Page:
The curse of the cornbread - Joel Hall

After nearly 10 years of hoping, and two years of planning, I finally got a chance to take a trip to Savannah, Ga.

Coming from a coastal community in Virginia, I've long felt the need to dip my feet in the waters of the state I now call home.

The trip was not only a chance for me to relax and get away from the occasional insanity of metro Atlanta, it was also a chance for me to diverge - if only for an extended weekend - from a self-imposed diet of low cholesterol foods.

For the last few months, I have drastically altered my diet in an effort to get my cholesterol down 50 points, and it has paid dividends. In that time, I have lost about 20 pounds, simply by eating more whole grains and cutting out things like butter, fast food, and microwave dinners.

However, I had four days to take advantage of every savory, southern-fried square inch of Savannah, and I decided to indulge myself.

The first place I decided to go was "The Lady & Sons," the fabled restaurant owned by culinary celebrity Paula Deen. I had no idea that trying to sit down for the Sunday buffet would be as difficult as entering Buckingham Palace uninvited.

Initially, I was turned away, but after rounding a corner and coming back, a concierge handed me a pink ticket, and told me to run as fast as I could to the waiter inside. Like Charlie getting ready to enter Willy Wonka's factory, I entered the buffet, completely unaware of what I would have to pay.

From the buttery hoecakes, to the triple-glazed yams, everything in the buffet looked and tasted like diabetes, but in a good way. By the time I had finished off the banana pudding, I received a $40 bill for a two-person lunch.

While I was thoroughly satisfied, I've paid less to eat at the lunch buffet at the Bellagio Hotel in Las Vegas. The ticket included one free entree at Paula Deen's brother's restaurant, Uncle Bubba's Oyster House, so in an effort to get the most for my dollar, I made the seafood restaurant my next target.

Uncle Bubba's was the last "fancy restaurant" I ate at before heading back to the Atlanta area. I ordered the crab cakes and along with them, came a delicious basket of bite-sized cornbread muffins.

My girlfriend, who was with me, warned me that, perhaps, I was taking my indulgence too far. Unfazed, I took a second order of cornbread muffins along with me for the ride home.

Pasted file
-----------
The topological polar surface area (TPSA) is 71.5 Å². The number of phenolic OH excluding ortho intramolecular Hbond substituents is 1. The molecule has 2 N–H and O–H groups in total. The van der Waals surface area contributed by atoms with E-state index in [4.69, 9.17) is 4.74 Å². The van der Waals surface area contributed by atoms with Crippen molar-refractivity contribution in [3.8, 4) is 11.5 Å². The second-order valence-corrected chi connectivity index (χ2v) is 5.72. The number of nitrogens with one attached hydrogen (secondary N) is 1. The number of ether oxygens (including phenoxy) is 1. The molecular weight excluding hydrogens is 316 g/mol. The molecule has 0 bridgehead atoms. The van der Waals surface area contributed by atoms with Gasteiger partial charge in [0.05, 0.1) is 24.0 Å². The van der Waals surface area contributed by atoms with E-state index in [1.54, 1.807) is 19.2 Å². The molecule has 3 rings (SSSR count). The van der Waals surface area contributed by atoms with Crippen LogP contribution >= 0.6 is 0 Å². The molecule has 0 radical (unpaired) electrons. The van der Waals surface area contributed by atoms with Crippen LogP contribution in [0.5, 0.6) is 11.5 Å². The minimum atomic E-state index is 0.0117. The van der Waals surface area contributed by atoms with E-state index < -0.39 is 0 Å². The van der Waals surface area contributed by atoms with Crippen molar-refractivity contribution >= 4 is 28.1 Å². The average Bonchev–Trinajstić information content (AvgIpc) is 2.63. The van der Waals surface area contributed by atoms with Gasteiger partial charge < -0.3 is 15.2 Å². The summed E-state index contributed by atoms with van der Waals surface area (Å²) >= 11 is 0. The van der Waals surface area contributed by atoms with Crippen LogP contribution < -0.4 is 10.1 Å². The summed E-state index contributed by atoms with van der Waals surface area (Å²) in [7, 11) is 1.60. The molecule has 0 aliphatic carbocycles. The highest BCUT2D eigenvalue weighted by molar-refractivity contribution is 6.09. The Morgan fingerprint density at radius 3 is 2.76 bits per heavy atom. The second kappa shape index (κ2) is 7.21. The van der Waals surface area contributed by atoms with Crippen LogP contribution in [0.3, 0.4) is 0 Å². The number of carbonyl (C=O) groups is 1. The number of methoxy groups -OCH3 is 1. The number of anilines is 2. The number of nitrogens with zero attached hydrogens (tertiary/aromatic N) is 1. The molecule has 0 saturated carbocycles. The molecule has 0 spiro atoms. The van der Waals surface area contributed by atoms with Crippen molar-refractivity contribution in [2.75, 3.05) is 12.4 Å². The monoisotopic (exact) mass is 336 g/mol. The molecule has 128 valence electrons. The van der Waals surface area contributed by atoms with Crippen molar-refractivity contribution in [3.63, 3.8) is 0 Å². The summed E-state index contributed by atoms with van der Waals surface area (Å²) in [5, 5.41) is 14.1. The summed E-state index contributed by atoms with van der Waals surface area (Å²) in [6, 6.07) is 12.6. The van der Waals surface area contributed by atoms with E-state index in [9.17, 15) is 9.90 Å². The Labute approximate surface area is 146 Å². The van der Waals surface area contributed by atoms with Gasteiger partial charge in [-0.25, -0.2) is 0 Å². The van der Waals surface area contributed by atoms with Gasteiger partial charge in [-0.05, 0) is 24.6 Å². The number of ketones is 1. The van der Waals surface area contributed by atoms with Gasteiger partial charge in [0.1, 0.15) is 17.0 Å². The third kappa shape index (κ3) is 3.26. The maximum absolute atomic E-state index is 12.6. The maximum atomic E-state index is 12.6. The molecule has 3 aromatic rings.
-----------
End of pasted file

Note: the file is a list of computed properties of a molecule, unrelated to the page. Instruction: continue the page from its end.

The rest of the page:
That was when weird things began to happen. Before getting on the road, I had snacked on five of the bite-sized muffins. Once on the highway, there was an odd incident to account for every muffin I ate.

· Driving along Interstate 16 for about an hour, I soon became hungry for real food. I decided to pass Metter, not realizing that the road from Metter to Macon is an endless expanse of farmland and armadillo carcasses. I was starving by the time I got just south of Macon.

· After leaving Macon, and getting onto Interstate 75, traffic was snarled for hours on both sides, due to a six-county chase led by an Albany man in a stolen truck.

· After getting out of the traffic, I decided to stop at the Tanger Outlet in Locust Grove to look around and shop. Unfortunately, I locked my keys in the car, prolonging my trip by several hours.

· Upon leaving the Tanger Outlet, after waiting hours for a tow service to open my car door, an elderly couple traveling beside me drifted into my lane, forcing me into oncoming traffic. Fortunately, nobody died, and I was able to make it back to I-75 unscathed.

· After finally getting back to the Interstate, I spent the rest of the way back to Clayton County stuck behind a foul-smelling cattle truck.

The lesson I learned from the experience is that one shouldn't let even the buttery goodness of Paula Deen's, or Bubba's cooking stand in the way of one's goals. I'm going back to bran muffins for awhile.

Joel Hall covers government and politics for the Clayton News Daily. He can be reached via e-mail at jhall@news-daily.com.